First Aid for Drop Bear Attacks

Encounters with wildlife can often be thrilling, but when it comes to the creature known as the drop bear, the experience can quickly turn dangerous.

Originating from Australia, drop bears are described as larger, more aggressive cousins of the koala, known for their tendency to drop from trees onto unsuspecting passers-by.

A sharp increase in recent attacks prompts the need for understanding proper first aid procedures in case of an attack.

Drop Bears

Drop bears (Thylarctos plummetus) are similar to a koala in appearance, with a more muscular build and the teeth of a carnivore. They typically live in heavily forested areas away from urban development.

Unlike their koala cousins, drop bears are carnivorous hunters. They stalk their ground-dwelling prey from high up in the tree canopy, dropping up to 8 meters down onto their unsuspecting victim.

This leap, or drop, will often stun the prey, allowing the bear to strike at the neck to incapacitate it’s meal. If the prey is small enough, it will carry it back into the canopy before eating.

It is thought that most drop bear attacks on humans are unintended, when the human has quietly walked beneath a drop bear as it is aiming a leap at prey. There have been documented cases, however, of some attacks occurring apparently out of frustration at the human for driving prey away.

Unlike their cuddly cousins the koala, drop bears have the teeth of a predator.
Unlike their cuddly cousins the koala, drop bears have the teeth of a predator.

Assess the Situation

The first step in any emergency situation is to assess the surroundings and ensure your safety.

If you're in an area where drop bears are rumoured to inhabit, be cautious when passing through dense forest or under tall trees.

Stay vigilant and quiet – drop bears appear to be irritated by loud conversations that shatter the peace and quiet of the Australian bush.

Remove Yourself from Danger

If a drop bear has attacked or is threatening to attack, slowly back away from the area.

Avoid making sudden movements or loud noises, as this may further agitate the creature.

Seek Shelter

If possible, find a secure location away from the drop bear's territory. This could be a vehicle, building, or any other structure that provides protection from further attacks.

Assess Injuries

Once you are safely away from the drop bear, assess any injuries you may have sustained.

Australian drop bears are known for their sharp claws and teeth, which can cause deep lacerations and puncture wounds.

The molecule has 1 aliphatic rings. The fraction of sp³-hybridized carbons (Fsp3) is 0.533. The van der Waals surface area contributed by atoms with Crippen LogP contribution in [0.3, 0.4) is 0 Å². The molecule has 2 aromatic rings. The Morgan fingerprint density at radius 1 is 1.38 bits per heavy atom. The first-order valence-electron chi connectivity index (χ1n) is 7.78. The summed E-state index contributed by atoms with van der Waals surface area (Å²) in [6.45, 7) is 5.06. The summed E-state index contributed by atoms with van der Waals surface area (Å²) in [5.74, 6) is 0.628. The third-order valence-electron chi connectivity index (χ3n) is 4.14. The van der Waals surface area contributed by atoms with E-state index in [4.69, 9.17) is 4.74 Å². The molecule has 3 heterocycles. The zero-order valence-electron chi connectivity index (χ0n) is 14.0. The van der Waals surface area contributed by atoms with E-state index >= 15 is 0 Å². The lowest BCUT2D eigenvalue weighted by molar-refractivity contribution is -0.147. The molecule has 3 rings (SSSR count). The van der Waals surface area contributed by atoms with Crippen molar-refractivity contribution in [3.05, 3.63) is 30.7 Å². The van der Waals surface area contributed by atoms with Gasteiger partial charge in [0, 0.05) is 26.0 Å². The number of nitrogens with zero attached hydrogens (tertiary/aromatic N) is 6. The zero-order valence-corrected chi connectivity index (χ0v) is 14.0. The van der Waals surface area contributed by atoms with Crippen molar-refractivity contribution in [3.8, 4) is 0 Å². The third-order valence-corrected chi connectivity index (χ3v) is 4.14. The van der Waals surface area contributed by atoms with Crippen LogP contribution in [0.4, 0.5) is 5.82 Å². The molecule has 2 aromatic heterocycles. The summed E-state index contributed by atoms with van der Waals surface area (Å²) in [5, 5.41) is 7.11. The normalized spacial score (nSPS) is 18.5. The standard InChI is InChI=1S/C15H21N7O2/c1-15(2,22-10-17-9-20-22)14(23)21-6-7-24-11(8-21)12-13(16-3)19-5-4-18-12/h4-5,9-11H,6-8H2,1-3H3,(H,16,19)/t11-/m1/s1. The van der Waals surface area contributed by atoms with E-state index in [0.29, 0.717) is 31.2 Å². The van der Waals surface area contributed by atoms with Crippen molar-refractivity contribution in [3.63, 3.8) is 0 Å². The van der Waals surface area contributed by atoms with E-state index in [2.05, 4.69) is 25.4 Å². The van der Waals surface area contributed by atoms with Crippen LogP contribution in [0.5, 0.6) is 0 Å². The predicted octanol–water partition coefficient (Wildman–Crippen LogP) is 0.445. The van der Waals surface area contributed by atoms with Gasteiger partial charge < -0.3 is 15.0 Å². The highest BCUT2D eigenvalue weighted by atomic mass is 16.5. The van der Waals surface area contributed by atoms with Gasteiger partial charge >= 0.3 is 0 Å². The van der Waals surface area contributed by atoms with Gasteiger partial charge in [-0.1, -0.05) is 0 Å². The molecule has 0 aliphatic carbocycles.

Some casualties may develop an allergic reaction to the saliva.

Be prepared to call for an ambulance on Triple 0 (000) if the wound is deep or located in a more dangerous area such as the face or neck, or if a severe allergic reaction (rare) develops.

Control Bleeding

If there is bleeding, apply pressure to the wound using a clean cloth or bandage.

Even a minor cut should be treated in this way.

Elevate the injured area if possible to help reduce blood flow.

Carrying a first aid kit while hiking is necessary in drop bear territory.
Carrying a first aid kit while hiking is necessary in drop bear territory.

Clean and Cover the Wound

If you have access to clean water, ensure you wash your hands before attempting to clean the wound.

Gently rinse the wound to remove any dirt or debris that may be present to help prevent infection. This step is also crucial to remove any remaining saliva from the wound.

Avoid using soap or harsh chemicals, as these can further irritate the injury.

Use a non-stick dressing to cover the wound. A Band-Aid is suitable for smaller lacerations, however a full bandage may be needed in more serious cases.

Seek Medical Attention

Even if the wound appears minor, it's important to seek medical attention as soon as possible.

Drop bear attacks have the potential to cause serious injuries, including infection from bacteria in the creature's saliva.

It is important to monitor the casualty for a few hours after the attack, as an allergic reaction may have delayed onset.

Monitor for Signs of Infection

After receiving medical treatment, monitor the wound for signs of infection, such as increased redness, swelling, fever, or drainage of pus.

If you notice any of these symptoms, contact a healthcare professional immediately.

Report the Incident

If you've been attacked by a drop bear, it's essential to report the incident to local authorities or wildlife officials.

This can help to prevent future attacks and provide valuable information for researchers studying these creatures.


Understanding first aid procedures for potential encounters is essential for staying safe in the great outdoors.

By remaining vigilant and prepared, you can minimize the risk of injury and enjoy all that nature has to offer.

*Note: This article is satire, produced with the aid of AI. Images of drop bears are AI.

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